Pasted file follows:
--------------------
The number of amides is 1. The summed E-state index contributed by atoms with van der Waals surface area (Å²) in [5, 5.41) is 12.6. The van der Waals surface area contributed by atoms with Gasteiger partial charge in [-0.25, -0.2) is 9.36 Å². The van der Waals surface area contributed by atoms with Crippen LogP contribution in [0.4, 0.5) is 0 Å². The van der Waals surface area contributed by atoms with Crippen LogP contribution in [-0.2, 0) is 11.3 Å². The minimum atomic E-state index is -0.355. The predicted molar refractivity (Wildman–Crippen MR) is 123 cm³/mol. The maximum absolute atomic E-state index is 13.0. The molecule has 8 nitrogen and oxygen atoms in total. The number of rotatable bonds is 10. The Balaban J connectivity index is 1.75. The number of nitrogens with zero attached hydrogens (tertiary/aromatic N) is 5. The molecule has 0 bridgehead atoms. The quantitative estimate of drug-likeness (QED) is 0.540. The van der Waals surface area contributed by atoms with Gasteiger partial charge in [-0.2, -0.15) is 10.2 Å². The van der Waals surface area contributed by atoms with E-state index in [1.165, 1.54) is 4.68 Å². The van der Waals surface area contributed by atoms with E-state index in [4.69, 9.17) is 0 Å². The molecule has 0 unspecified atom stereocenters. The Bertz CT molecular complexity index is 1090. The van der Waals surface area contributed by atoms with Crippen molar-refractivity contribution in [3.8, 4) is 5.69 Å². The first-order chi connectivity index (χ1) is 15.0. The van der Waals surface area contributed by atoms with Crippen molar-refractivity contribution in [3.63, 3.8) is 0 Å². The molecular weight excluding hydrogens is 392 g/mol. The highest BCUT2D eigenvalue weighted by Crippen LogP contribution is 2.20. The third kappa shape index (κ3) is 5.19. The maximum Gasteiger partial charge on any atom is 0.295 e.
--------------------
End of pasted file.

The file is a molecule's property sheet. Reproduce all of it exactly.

The number of amides is 1. The summed E-state index contributed by atoms with van der Waals surface area (Å²) in [5, 5.41) is 12.6. The van der Waals surface area contributed by atoms with Gasteiger partial charge in [-0.25, -0.2) is 9.36 Å². The van der Waals surface area contributed by atoms with Crippen LogP contribution in [0.4, 0.5) is 0 Å². The van der Waals surface area contributed by atoms with Crippen LogP contribution in [-0.2, 0) is 11.3 Å². The minimum atomic E-state index is -0.355. The predicted molar refractivity (Wildman–Crippen MR) is 123 cm³/mol. The maximum absolute atomic E-state index is 13.0. The molecule has 8 nitrogen and oxygen atoms in total. The number of rotatable bonds is 10. The Balaban J connectivity index is 1.75. The number of nitrogens with zero attached hydrogens (tertiary/aromatic N) is 5. The molecule has 0 bridgehead atoms. The quantitative estimate of drug-likeness (QED) is 0.540. The van der Waals surface area contributed by atoms with Gasteiger partial charge in [-0.2, -0.15) is 10.2 Å². The van der Waals surface area contributed by atoms with E-state index in [1.165, 1.54) is 4.68 Å². The van der Waals surface area contributed by atoms with E-state index in [4.69, 9.17) is 0 Å². The molecule has 0 unspecified atom stereocenters. The Bertz CT molecular complexity index is 1090. The van der Waals surface area contributed by atoms with Crippen molar-refractivity contribution in [3.8, 4) is 5.69 Å². The first-order chi connectivity index (χ1) is 15.0. The van der Waals surface area contributed by atoms with Crippen molar-refractivity contribution in [3.63, 3.8) is 0 Å². The molecular weight excluding hydrogens is 392 g/mol. The highest BCUT2D eigenvalue weighted by Crippen LogP contribution is 2.20. The third kappa shape index (κ3) is 5.19. The maximum Gasteiger partial charge on any atom is 0.295 e.